Rules and regulations--like laws and statutes--are designed both to discourage criminal acts, and to fulfill our sense of revenge or retribution. In sports, we know that it's only a game, but we also know that being injured isn't the point. The point is competition. In international relations between nations, we have the rules of the game too. There's the Geneva Convention rules, which dictate what warring nations and armies are allowed to do to each other. We don't use poison gas (at least not publicly--Saddam apparently used it on the Kurds). We don't use disease agents. We're not supposed to torture or murder captive prisoners (though we've seen that tactic used lately). We're not supposed to harm civilians who have nothing to do with the prosecution of a war. But we live in a RealPolitik time, when the rules tend to be ignored in favor of pragmatic considerations. We can justify just about any kind of bestiality, as long as it serves a pragmatic end--such as national security. It's back to the old eye-for-an-eye business again.
It's my belief that Cousins was acting on precisely this pragmatic basis when he bowled into Posey, hoping to upset him (and knock the ball loose), willing to risk serious injury, because it fell well within the boundary of traditional behavior about violent options in the context of a necessary evil. Posey was "the enemy" and the Marlins were trying to win an important game. Winning was everything. Winning required taking that extra edge. Winning required smashing into a defenseless player. Winning required a cheap shot.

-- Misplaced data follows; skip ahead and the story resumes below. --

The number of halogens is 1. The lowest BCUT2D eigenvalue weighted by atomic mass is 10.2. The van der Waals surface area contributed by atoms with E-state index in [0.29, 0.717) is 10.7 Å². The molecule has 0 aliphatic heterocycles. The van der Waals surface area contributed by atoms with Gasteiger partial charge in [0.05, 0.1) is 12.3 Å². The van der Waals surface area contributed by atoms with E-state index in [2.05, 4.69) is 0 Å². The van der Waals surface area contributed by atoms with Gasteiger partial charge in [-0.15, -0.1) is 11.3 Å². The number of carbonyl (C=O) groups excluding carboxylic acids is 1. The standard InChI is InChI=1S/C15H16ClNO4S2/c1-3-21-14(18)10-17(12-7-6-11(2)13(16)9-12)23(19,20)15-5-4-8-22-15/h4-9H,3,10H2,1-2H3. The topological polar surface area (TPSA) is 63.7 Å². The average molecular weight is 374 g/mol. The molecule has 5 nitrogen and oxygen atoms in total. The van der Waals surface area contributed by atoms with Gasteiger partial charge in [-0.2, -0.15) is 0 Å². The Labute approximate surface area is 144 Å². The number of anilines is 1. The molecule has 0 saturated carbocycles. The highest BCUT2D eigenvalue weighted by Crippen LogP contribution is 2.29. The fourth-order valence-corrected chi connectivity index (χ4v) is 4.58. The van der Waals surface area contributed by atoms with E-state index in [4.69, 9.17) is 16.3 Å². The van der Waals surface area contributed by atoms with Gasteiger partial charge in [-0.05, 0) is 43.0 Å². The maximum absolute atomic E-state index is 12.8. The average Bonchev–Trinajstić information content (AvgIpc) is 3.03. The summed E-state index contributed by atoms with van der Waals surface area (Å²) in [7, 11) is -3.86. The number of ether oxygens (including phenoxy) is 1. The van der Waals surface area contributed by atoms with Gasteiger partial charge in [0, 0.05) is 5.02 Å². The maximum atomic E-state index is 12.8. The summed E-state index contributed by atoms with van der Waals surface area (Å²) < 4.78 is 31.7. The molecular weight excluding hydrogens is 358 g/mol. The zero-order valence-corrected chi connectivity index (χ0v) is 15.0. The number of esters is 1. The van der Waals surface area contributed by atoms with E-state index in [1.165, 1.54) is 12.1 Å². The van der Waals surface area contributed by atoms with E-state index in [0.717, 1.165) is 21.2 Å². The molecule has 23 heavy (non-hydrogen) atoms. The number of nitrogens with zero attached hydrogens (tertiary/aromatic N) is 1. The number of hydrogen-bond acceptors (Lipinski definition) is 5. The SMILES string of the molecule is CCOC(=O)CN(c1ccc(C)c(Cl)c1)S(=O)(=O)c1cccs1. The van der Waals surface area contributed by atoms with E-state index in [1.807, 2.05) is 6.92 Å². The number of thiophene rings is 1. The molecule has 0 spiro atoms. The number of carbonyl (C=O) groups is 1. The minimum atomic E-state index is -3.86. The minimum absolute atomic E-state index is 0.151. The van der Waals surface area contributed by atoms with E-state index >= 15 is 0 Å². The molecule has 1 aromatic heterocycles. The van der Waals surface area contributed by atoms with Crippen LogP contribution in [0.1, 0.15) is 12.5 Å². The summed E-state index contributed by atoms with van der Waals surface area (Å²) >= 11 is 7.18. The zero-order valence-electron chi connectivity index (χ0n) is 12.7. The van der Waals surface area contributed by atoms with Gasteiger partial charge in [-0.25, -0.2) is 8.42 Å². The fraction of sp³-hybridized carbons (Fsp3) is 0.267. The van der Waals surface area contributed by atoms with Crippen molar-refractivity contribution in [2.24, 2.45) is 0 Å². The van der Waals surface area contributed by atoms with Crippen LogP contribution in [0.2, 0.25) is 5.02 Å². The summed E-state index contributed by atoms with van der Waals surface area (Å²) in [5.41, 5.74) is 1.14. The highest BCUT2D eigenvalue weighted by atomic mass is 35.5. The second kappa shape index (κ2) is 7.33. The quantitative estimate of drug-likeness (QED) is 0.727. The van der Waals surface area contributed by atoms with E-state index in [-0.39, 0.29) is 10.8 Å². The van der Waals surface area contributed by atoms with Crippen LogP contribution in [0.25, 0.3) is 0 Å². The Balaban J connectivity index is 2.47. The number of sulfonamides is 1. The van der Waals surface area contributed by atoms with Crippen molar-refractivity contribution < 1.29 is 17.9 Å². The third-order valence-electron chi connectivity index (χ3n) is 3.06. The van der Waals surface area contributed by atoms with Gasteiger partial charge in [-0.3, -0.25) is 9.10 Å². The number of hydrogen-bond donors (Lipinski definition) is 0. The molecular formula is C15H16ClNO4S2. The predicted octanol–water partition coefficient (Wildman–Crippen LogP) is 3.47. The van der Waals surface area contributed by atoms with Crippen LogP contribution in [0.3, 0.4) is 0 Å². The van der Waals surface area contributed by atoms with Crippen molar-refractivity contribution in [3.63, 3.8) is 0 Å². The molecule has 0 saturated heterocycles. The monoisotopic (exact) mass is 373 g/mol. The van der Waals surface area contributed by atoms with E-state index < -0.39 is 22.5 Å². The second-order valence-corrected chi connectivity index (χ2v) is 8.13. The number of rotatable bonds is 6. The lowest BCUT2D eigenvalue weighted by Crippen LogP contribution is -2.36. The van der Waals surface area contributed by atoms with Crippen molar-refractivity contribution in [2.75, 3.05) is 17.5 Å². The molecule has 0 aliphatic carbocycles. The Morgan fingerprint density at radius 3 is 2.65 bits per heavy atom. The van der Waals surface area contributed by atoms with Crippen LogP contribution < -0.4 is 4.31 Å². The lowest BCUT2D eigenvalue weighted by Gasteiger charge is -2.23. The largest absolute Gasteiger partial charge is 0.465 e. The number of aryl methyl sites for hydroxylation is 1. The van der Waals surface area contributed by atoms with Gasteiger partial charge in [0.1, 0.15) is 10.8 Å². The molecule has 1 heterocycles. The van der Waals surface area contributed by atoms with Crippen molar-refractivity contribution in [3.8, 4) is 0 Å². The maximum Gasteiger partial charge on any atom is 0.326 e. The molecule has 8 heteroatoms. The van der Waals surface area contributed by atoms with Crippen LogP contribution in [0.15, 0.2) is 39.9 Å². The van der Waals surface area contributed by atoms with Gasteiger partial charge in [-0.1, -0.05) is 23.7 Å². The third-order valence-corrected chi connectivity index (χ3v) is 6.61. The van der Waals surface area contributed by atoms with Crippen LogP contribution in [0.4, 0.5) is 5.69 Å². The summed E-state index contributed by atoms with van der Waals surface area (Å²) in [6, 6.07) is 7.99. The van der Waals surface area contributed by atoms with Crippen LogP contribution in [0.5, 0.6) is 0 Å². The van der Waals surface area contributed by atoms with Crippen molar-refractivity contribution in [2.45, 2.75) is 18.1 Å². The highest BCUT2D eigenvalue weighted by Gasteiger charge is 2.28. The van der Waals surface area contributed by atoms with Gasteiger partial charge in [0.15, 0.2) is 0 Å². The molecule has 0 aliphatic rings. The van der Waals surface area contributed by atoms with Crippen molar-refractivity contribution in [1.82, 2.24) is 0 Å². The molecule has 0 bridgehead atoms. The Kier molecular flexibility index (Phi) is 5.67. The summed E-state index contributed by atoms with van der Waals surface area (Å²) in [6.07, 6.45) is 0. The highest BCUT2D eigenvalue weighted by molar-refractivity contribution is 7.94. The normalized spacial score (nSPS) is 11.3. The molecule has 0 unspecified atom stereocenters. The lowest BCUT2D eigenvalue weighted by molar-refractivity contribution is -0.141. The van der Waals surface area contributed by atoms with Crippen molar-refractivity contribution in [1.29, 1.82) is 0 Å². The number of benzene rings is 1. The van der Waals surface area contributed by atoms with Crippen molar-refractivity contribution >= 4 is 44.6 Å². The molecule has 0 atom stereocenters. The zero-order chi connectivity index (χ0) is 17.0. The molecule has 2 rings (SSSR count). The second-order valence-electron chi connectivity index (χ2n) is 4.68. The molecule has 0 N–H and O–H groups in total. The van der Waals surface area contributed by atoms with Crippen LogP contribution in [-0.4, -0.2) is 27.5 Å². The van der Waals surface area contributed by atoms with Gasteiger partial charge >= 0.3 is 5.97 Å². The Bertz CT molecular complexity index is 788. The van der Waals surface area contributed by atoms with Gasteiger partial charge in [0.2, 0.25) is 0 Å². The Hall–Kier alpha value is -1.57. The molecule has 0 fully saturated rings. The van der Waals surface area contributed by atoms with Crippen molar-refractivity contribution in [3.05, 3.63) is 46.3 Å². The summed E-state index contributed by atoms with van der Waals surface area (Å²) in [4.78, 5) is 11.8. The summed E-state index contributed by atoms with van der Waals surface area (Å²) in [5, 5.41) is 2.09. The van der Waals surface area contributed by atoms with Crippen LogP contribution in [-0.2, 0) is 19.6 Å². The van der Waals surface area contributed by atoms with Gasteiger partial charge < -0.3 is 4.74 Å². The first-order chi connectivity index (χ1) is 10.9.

But major league baseball isn't war. Games aren't wars, and shouldn't be played as such. Acts like Cousins's don't belong in major league baseball. But does revenge? Is revenge a proper expression of human behavior, in a game? Sabean apparently feels it is. You can call what he said an act of courage, an act of over-emotional uncontrol, or an act of stupidity. But it's undoubtedly an act of revenge.
There are undoubtedly many Americans who still feel, now, after ten years of violence and death and failure, that America's demonstration of vengeance and reprisal in Afghanistan and Iraq were justified, and have no regrets. Me?--I'm not so sanguine. I think Iraq was a complete debacle, from beginning to end, something for which we'll be paying and paying and regretting having done for a century or more. Afghanistan is a different situation, but no less destructive in its consequences. Like Russia, we have discovered the illusion of false "victory"--and I have no doubt that, within six months of our departure from there, the situation will deteriorate rapidly into chaos, or some equally repugnant condition, probably a dictatorship, or a collection of mini-dictatorships. It's inevitable.
But revenge has been served. We've killed hundreds of thousands of Iraqi and Afghan soldiers, guerrillas and civilians. We destroyed infrastructure, burned hundreds of billions of dollars in materiel and military hardware. And for what?